"Remember the days of old, consider the years of many generations: ask thy father, and he shall shew thee; thy elders, and they shall tell thee." (Deuteronomy 32:7) "Remember ye not the former things, neither consider the things of old." (Isaiah 43:18)
The two verses sound like a contradiction, do they not? That's why a haphazard, cursory reading of the Word of God can sometimes bring more frustration than illumination. More often than not, it takes many readings to grasp its multi-faceted truths, and not many among us have the inclination to do it. This is unfortunate for many reasons, one being the sheer audacity of choosing to disregard the truest revelation we have of God now, and His message to us, His creation; another being that any seeming contradictions we see within its pages only come from our own inability to see all sides of a truth.
Having said that, let me point out what seems to me to be an obvious difference between the two texts which might help to account for their obviously dissimilar statements. Deuteronomy is talking about people (generations, fathers, elders); while Isaiah's argument is against preoccupation with things of the past. One deals with living history, and the other centers of dead tradition. With knowledge of history, we are offered insight into the successes and failures of those who have gone before, so that we might add their experiences into the mix our own decisions of conduct. Tradition, on the other hand, can only tell us what time it was, never what time it is, and carries with it the danger of stagnation. It can hold us back. If we're not careful, we may find ourselves acting by rote instead of reason.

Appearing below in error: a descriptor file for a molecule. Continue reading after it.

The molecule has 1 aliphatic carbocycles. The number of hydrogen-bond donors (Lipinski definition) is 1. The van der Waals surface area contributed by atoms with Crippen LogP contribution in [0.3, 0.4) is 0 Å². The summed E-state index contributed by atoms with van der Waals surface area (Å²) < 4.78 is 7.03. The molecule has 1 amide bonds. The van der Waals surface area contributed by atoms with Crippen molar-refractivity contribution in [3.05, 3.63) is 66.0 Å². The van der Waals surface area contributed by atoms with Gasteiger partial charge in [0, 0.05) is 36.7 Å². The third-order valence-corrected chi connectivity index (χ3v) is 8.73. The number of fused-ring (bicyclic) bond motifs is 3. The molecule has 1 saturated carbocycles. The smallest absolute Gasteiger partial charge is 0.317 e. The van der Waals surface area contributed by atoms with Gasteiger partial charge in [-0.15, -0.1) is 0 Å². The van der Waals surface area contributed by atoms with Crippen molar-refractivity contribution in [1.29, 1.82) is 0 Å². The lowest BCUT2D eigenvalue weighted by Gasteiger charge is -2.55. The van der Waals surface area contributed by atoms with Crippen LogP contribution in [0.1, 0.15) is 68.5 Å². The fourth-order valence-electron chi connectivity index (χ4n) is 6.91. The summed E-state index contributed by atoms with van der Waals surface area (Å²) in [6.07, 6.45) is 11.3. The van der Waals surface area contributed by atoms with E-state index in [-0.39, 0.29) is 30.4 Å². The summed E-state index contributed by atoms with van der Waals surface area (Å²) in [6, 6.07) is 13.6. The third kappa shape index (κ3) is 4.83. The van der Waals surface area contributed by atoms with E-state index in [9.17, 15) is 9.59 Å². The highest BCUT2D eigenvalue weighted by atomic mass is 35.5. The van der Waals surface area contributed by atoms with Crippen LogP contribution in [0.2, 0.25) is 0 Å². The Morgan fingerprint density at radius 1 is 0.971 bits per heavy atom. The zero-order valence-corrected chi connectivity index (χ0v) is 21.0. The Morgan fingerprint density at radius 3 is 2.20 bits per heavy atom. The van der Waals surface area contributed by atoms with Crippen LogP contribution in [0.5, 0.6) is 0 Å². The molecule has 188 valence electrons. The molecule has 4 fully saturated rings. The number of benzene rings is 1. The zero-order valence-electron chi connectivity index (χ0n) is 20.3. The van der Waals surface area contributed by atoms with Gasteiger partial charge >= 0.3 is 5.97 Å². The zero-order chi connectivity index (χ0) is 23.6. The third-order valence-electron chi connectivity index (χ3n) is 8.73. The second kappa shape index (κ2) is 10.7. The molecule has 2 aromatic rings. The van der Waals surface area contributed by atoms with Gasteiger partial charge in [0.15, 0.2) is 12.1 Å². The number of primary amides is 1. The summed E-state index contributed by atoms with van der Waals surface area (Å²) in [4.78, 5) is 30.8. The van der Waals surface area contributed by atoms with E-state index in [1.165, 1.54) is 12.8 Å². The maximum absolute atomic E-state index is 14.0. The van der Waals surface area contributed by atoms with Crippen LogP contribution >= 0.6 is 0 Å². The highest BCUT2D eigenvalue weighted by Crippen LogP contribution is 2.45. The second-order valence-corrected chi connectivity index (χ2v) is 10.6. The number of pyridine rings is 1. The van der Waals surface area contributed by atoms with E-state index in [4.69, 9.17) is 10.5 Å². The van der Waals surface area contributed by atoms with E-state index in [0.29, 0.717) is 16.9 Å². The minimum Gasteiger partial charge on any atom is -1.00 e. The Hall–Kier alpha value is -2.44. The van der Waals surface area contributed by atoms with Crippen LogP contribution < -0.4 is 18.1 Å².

By all means, learn history—written and oral. I am skeptical of anyone who is unwilling to look beyond his or her own experience. Familiarize yourself with God's dealings with men and women in the past, and learn from those who have seen His glory and lived their lives accordingly. The verse in Deuteronomy instructs us to do just that. But, at the same time, when God clearly opens His will to you, forget "the former things." Don't even consider
"the things of old." This is Isaiah's message to us.
At times (perhaps most of the time), God will expect us to walk as pilgrims; but there will undoubtedly come a time when He will ask us to walk as pioneers. At least, it may seem like that to those around us. It will be up to you and I, with the authority of the Word of God and under the tutelage of the Holy Spirit, to know the difference.
Know the past; live in the present; step boldly into the future.